A U.S. District Court judge in Michigan reduced a $19 million judgement awarded to a Detroit publishing house for copyright infringement of the Arnold Schwarzenegger film Jingle All the Way, ruling that "the bulk of the award was supportable neither by law nor in fact." Writer Brian Alan Webster and Murray Hill Publications had sued 20th Century Fox, claiming they stole the idea from Webster's screenplay Could This Be Christmas.
British actress Elizabeth Hurley's ex-beau, Steve Bing, is questioning his paternity of Hurley's baby, which she announced she was carrying last month. He released a statement Monday saying they were not in an exclusive relationship when she became pregnant but, "if indeed I am the father, I will be an extremely involved and responsible parent."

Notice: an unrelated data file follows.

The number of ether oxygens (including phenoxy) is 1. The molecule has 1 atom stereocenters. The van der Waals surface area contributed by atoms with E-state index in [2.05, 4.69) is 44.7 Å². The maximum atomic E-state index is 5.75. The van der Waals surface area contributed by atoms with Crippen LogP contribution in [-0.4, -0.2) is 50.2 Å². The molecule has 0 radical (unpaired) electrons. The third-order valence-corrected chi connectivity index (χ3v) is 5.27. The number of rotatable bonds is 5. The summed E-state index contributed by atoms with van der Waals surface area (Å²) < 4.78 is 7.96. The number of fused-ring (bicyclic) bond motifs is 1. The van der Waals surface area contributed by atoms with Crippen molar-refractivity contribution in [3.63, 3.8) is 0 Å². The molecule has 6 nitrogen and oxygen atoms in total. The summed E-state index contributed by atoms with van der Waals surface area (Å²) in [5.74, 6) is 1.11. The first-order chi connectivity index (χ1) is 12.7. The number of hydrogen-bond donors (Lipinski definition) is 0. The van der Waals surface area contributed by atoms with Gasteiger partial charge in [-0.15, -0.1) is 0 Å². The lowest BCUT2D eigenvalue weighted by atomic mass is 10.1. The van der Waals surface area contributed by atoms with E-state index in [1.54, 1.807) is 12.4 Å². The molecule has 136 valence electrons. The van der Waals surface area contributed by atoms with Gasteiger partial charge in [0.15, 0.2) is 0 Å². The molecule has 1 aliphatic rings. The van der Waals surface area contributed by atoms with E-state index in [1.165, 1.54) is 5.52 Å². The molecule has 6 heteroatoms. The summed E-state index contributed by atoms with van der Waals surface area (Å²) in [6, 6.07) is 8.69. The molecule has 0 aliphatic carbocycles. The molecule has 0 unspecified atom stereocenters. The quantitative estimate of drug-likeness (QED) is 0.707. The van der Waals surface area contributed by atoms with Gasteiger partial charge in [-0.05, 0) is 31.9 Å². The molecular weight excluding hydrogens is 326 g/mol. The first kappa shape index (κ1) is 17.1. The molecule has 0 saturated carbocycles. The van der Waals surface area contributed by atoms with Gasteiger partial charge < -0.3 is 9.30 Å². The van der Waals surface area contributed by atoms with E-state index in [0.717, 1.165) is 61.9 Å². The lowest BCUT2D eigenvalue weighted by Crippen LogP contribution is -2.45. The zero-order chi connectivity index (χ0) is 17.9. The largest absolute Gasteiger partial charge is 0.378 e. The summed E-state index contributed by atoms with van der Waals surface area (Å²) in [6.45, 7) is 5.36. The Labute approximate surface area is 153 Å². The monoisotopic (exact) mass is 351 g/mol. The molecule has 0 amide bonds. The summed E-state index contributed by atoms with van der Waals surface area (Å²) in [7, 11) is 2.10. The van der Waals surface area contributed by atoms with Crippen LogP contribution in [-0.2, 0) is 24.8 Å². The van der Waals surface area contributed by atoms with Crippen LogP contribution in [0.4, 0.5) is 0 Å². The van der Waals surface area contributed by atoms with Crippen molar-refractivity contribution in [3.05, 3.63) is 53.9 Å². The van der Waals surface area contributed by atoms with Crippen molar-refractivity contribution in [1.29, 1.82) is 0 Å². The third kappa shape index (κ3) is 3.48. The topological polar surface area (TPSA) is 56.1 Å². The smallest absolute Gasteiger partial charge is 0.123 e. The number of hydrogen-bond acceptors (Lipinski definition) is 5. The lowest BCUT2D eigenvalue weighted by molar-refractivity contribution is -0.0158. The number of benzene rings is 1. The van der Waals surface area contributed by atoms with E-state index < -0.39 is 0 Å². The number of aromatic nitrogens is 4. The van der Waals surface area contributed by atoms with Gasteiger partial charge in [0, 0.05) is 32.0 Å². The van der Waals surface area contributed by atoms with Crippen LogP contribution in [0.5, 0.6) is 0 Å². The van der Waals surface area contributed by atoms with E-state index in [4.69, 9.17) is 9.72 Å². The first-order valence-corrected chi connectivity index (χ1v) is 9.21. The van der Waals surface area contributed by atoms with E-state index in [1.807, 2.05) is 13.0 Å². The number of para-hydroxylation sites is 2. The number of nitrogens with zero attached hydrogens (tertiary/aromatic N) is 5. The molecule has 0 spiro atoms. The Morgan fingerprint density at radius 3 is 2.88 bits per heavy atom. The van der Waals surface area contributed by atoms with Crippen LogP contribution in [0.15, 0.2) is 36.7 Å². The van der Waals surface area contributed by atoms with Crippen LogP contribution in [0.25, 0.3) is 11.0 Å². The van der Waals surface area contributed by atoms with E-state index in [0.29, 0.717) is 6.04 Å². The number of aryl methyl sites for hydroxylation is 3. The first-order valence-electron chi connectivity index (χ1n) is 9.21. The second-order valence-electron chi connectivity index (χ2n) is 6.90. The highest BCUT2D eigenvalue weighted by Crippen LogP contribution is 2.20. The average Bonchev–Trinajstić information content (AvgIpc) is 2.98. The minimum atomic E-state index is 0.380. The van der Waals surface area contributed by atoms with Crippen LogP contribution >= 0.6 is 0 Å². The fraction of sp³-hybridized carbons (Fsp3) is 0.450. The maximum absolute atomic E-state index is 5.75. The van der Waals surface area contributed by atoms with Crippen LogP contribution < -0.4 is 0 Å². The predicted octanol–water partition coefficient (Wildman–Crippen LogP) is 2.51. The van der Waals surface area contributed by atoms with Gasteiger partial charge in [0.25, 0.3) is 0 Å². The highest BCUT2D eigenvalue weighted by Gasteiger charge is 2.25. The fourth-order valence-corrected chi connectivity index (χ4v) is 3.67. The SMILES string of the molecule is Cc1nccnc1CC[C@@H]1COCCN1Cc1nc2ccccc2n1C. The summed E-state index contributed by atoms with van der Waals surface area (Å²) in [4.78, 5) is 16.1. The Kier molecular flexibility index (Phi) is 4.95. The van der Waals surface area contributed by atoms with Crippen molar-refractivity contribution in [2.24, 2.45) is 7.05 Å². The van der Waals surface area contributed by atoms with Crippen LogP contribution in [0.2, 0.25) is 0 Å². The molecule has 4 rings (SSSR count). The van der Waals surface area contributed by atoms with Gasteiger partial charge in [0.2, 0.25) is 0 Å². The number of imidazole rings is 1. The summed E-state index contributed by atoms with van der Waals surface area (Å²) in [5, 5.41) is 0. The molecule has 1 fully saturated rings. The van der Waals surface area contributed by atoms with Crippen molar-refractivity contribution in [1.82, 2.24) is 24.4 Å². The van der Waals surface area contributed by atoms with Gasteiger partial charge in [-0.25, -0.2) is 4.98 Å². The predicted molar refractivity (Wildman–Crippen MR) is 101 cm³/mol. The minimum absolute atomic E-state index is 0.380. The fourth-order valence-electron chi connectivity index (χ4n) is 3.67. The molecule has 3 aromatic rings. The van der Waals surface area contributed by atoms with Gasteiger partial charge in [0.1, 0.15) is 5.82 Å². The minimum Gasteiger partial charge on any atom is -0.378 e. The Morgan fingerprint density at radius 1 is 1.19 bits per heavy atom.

Nathan Lane has signed on to star in a biopic of the late comedian Jackie Gleason for Mirage Enterprises, written by Rob Festinger (In the Bedroom). No director has yet been attached.
RealNetworks Inc. and three of the leading record labels--Warner Music, EMI Group and Bertelsmann's BMG--will launch their online subscription venture MusicNet Tuesday. Subscribers will be able to get 100 Webcast sources and 100 downloads a month from a selection of over 75,000 songs.
DreamWorks' smash animated hit Shrek looks to be the top-selling DVD of all time, having sold 5.5 million copies and raking in an estimated $110 million since its Nov. 2 release date.